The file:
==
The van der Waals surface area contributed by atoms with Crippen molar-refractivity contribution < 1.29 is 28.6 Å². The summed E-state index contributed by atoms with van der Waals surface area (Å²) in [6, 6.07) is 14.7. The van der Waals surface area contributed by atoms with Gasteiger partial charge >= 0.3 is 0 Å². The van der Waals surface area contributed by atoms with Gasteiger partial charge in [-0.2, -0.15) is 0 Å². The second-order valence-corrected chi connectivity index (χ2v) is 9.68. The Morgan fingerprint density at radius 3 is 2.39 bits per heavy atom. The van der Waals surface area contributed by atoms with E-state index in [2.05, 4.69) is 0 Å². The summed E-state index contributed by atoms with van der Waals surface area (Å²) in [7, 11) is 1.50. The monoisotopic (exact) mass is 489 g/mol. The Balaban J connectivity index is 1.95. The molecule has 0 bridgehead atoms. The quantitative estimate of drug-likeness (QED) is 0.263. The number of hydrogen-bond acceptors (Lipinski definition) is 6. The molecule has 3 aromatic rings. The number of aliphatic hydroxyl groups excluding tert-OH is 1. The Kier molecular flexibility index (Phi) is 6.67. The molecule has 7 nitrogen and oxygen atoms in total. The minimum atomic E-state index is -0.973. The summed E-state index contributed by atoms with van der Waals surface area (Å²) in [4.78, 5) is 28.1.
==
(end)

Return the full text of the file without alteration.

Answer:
The van der Waals surface area contributed by atoms with Crippen molar-refractivity contribution < 1.29 is 28.6 Å². The summed E-state index contributed by atoms with van der Waals surface area (Å²) in [6, 6.07) is 14.7. The van der Waals surface area contributed by atoms with Gasteiger partial charge >= 0.3 is 0 Å². The van der Waals surface area contributed by atoms with Gasteiger partial charge in [-0.2, -0.15) is 0 Å². The second-order valence-corrected chi connectivity index (χ2v) is 9.68. The Morgan fingerprint density at radius 3 is 2.39 bits per heavy atom. The van der Waals surface area contributed by atoms with E-state index in [2.05, 4.69) is 0 Å². The summed E-state index contributed by atoms with van der Waals surface area (Å²) in [7, 11) is 1.50. The monoisotopic (exact) mass is 489 g/mol. The Balaban J connectivity index is 1.95. The molecule has 0 bridgehead atoms. The quantitative estimate of drug-likeness (QED) is 0.263. The number of hydrogen-bond acceptors (Lipinski definition) is 6. The molecule has 3 aromatic rings. The number of aliphatic hydroxyl groups excluding tert-OH is 1. The Kier molecular flexibility index (Phi) is 6.67. The molecule has 7 nitrogen and oxygen atoms in total. The minimum atomic E-state index is -0.973. The summed E-state index contributed by atoms with van der Waals surface area (Å²) in [4.78, 5) is 28.1.